30,000 North Korean Defectors Reveal Extent of State's Crimes Against Humanity, Says Human Rights Activists

North Korea Panel
Panel at Heritage Foundation in Washington, D.C. discusses how policy recommendations for the United States when dealing with North Korea on April 28, 2015. From left: Jared Genser, managing director of Perseus Strategies, and founder of Freedom Now; Roberta Cohen, nonresident senior fellow at The Brookings Institution and co-chair of the Committee for Human Rights in North Korea; and Lee Sung-yoon, professor in Korean studies at The Fletcher School of Tufts University. |

An expert on human rights activism in the Communist state of North Korea believes progress is being made in the push to reform the Asian nation.

Jared Genser, a human rights attorney who serves as managing director of Perseus Strategies and founder of Freedom Now, said while part of a panel that human rights activism has come "a very long way."

At an event sponsored by the Heritage Foundation on Tuesday afternoon, Genser noted that there were improvements in the situation, stemming in part because of the growth in information over the past 15 years.

"If we look back 15 years, we only had the first defectors coming out of North Korea, refugees coming out of North Korea and finding themselves in Seoul back in the year 2000. There were a hundred or less," said Genser.

"Today, we have 25-30,000 or more. And back then we knew that things were terrible in North Korea, but we did not have the data or the information or the stories to be able to explain how bad things really were in North Korea."

North Korean dictator Kim Jong Un
North Korean leader Kim Jong Un (C) smiles as he gives field guidance at the Kim Jong Suk Pyongyang Textile Mill in this undated photo released by North Korea's Korean Central News Agency in Pyongyang, December 20, 2014. |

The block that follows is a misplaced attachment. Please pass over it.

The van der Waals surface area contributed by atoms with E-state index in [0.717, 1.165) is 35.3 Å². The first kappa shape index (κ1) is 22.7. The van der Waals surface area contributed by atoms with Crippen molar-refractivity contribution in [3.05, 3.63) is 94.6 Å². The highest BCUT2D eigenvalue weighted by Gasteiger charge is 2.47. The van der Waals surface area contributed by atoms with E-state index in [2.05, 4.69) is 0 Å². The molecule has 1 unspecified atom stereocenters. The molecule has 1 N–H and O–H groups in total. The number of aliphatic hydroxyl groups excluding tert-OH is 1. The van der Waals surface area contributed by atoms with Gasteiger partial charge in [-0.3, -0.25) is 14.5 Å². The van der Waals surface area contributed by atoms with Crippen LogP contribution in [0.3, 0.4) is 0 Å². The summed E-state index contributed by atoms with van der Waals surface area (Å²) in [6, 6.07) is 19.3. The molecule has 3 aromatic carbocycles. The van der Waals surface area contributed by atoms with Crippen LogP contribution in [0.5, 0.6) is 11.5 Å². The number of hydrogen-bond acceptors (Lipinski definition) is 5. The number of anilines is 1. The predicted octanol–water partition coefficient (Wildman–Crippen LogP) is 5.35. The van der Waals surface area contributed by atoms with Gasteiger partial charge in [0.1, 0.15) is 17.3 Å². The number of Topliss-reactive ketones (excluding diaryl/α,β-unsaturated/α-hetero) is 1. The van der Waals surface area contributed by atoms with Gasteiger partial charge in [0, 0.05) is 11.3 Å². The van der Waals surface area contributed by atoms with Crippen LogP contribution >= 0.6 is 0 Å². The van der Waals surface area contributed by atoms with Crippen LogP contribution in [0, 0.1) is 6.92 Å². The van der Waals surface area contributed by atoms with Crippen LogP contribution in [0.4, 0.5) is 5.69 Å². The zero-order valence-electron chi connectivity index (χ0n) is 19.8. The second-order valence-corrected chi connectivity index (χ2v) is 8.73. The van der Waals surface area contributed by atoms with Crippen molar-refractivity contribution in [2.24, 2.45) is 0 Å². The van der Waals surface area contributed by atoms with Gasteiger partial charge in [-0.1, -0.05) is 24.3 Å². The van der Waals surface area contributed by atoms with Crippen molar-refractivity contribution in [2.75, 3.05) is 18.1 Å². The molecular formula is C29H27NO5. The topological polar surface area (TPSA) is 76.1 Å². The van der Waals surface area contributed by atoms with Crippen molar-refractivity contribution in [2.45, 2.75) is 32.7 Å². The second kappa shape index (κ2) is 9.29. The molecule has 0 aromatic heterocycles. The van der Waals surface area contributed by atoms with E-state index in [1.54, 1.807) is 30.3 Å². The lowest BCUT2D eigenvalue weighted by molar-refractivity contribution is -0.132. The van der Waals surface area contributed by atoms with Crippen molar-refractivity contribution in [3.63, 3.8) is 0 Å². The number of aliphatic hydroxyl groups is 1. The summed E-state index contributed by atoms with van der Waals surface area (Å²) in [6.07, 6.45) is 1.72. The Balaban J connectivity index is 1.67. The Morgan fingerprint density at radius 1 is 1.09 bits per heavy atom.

Genser also noted before an audience watching both in person and online that there was a growth in reports by human rights groups during the 2000s and that today progress has been made on the issue.

"Although I do not believe that this has had a great impact on the life of the average North Korean person, in terms of engaging the international community we have come, actually, a very long way," said Genser.

"From where people were unable to speak with any authority about what was actually happening in North Korea not only understanding it, processing it, and then analyzing it and explaining what was really going on, and knowledge "

The Heritage Foundation event titled "Maintaining Focus on North Korea Human Rights Violations" was inspired by a United Nations Commission of Inquiry which found North Korea guilty of "systemic, widespread, and gross violations of human rights" of a grand scale that constituted crimes against humanity.

"The commission report shocked and energized the international community to action on North Korean human rights abuses." noted Heritage. "But what can be done to maintain U.S. and U.N. focus on improving conditions for the North Korean people?"

The first panel at the Heritage event was comprised of defectors from the Communist state, namely Kim Seong-min, founder and director of Free North Korea Radio; Choi Jeong-hun, commander with North Korea People's Liberation Front; Lee So-yeon, representative of New Korea Women's Alliance; and Park Kun-ha, representative of the North Korea Intellectuals Solidarity.

In addition to Genser, the second panel included Roberta Cohen, nonresident senior fellow at The Brookings Institution and co-chair of the Committee for Human Rights in North Korea; and Lee Sung-yoon, professor in Korean Studies at The Fletcher School of Tufts University.

Bruce Klingner, senior research fellow of Northeast Asia at The Heritage Foundation, moderated the event and gave opening remarks.

Heritage's two panels come as Congress is mulling a bill that would intensify efforts to economically isolate North Korea, according to The Associated Press.

"The House bill would block dollar-denominated trade or investment deals with North Korea as they pass through the U.S. controlled, dollar-based financial system," reported the AP. "The bill would punish North Korea's enablers by limiting their access to the dollar-based financial market, even on business that doesn't involve North Korea."

Free CP Newsletters

Join over 250,000 others to get the top stories curated daily, plus special offers!


Most Popular

More In U.S.